All posts in Exercise

Cyclists are no strangers to breaks and fractures, but Andrew Coggan could be forgiven for not expecting a hip fracture from a bike crash at age 30. He may have been less surprised than most of his peers though, having recently been diagnosed with low bone density.
For many cyclists, an injury like Coggan’s is the first sign that bones are not as strong as they should be. Although cyclists are known for staying on top of their training heart rate zones and pedal cadence, increasing research suggests they should also pay attention to their risk of thinning bones.

“Sometimes athletes in their late 20s and early 30s will come in for a femur or a hip fracture, and they’ll be surprised because the fall was really not that bad,” says Dr. Max Testa, a sports medicine physician at the Orthopedic Specialty Hospital in Salt Lake City who routinely treats elite cyclists. “But we’ll look at the X-rays and see that there is some osteopenia [lower-than-normal bone density] there.”
Many factors contribute to osteopenia or osteoporosis (very low bone mineral density) in cyclists, but one of the culprits is the nature of the exercise itself. Cycling is a low-impact sport that puts little mechanical load on the bones. That’s great if you have joint problems, but it’s the weight-bearing nature of exercise that signals bones to create more mass. Without such stress, bones don’t get stronger, making them more prone to injury.

“Dr Maxwell Maltz wrote the bestseller Psycho-Cybernetics. Originally a Plastic Surgeon, Maltz noticed that it took 21 days for amputees to cease feeling phantom sensations in the amputated limb. From further observations he found it took 21 days to create a new habit. Since then the ’21 Day Habit Theory’ has become an accepted part of self-help programs. Brain circuits take engrams (memory traces), and produce neuroconnections and neuropathways only if they are bombarded for 21 days in a row. This means that our brain does not accept ‘new’ data for a change of habit unless it is repeated each day for 21 days (without missing a day).”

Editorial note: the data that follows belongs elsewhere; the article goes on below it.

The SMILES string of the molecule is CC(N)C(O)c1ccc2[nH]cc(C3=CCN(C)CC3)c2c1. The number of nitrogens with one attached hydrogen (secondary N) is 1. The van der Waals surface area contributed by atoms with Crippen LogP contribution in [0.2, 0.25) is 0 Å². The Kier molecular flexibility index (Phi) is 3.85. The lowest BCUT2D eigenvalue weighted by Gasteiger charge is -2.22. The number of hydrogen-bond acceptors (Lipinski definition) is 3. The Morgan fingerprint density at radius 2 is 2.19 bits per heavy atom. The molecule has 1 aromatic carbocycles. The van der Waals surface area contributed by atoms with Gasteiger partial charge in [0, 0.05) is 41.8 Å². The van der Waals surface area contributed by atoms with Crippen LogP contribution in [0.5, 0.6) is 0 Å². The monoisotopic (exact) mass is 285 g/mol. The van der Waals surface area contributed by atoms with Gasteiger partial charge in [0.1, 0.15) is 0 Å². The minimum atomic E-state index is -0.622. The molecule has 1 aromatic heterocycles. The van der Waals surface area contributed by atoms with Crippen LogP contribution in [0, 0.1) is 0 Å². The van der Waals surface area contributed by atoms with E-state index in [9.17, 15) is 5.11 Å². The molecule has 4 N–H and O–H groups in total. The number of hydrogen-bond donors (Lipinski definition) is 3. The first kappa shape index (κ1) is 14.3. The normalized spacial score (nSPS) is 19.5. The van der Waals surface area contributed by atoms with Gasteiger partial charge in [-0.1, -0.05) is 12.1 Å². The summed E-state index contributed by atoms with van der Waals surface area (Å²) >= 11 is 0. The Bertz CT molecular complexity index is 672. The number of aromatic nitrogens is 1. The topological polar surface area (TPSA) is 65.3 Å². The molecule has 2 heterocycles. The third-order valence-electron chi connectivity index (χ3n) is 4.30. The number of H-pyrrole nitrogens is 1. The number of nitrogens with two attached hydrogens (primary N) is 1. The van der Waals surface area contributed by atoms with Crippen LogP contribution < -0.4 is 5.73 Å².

This is great news for those new to exercise or those who have dropped out and are hesitant to get back in a routine!
I can write the book on: “A thousand excuses not to exercise.”
Most of us develop some degree of procrastination, mostly because of the idea starting (again) with exercise will be for the rest of our lives.
The hardest part seems to be the beginning and if only we realize that after disciplining ourselves for only 21 days, it becomes easier, (though never easy!).
Gradually we’ll experience the benefits from our exercise in the form of: Improving endurance, muscle tone, metabolism, stress-relief, cardio-vascular capability and even loosing weight.
Also, just the knowledge that exercise will help to reduce risk of heart disease, diabetes and it also will stop arthritis from progressing, should be encouraging.
The higher the reward, the less resistance we might have to stay the course.
Maybe you made New Years resolutions and you are hesitant to begin.
Please view this as suggestion of encouragement.
Here at Precision Bikes we applaud any effort put forth and if we can help you in any way to get (back) into cycling, swimming and/or running, we’re glad to answer your questions and meet your needs the best we can.
So please feel free to call, drop an email or stop by the shop ;)
(collaborated with R.V.)
Please remember, exercise can be fun and you don’t have to go far necesarely!
(Surely this can’t be Smitty?)